Hollywood Fringe Festival 2010 — the wrap-up

Hollywood Fringe Festival 2010 — the wrap-up

Mission - Leof

Running from June 17-27, 2010, the inaugural Hollywood Fringe Festival carved out a space in the LA arts calendar with the intention of becoming an annual celebration of the emerging arts and a theatrical extravaganza.

Staged by Executive Director Ben Hill, and his dedicated team, and modeled along the same lines as the highly successful Edinburgh Fringe Festival, the Hollywood Fringe Festival aimed for an inclusive atmosphere rather than a curated one. In other words, no artist was rejected from participation.

Hill stated that the intention of the Fringe was to unite the disparate art communities throughout Los Angeles. The Festival was held in over thirty venues, most of which were in and around Hollywood, (all fringe events were staged in theatres and open areas within the Franklin/Melrose, La Brea/Gower area).  A staggering 175 productions and events were on offer with a mere eleven days to cram in as much live theatre experience as possible. Shows ranged from solo and ensemble theatre and comedy to musical, opera and live music performances.  Sadly, this critic barely sampled a fraction of the diverse theatrical experiences on offer, yet the Festival attracted audiences and artists from all over Los Angeles and abroad.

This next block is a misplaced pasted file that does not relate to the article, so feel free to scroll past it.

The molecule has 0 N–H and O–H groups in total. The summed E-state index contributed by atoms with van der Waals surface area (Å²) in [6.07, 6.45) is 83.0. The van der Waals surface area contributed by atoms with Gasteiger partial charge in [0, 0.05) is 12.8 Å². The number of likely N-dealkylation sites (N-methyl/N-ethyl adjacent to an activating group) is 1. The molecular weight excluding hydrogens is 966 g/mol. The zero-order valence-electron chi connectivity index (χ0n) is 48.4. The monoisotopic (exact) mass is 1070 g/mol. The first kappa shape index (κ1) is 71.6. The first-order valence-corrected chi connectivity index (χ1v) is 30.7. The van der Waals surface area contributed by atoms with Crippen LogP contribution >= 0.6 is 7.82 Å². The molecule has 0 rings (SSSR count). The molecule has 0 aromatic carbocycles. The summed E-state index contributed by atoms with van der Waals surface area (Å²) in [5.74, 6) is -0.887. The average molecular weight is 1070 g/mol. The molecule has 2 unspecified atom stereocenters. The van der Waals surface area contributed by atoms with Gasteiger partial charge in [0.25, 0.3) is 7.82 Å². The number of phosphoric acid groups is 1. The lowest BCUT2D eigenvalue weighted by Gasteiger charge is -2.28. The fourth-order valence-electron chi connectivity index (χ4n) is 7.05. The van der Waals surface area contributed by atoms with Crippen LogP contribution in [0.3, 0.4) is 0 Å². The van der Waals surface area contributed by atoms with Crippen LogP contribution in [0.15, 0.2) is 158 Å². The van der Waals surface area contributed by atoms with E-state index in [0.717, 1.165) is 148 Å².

As the Festival progressed, attendance grew. This was thanks to audience and participant”™s reviews posted on the Fringe Fest”™s home website, and other LA-based theatrical blogs and review sites, as well as strong word of mouth reports. Many participants and attendees commented on how impressed they were with the high standard of local shows as well as visiting Fringe shows.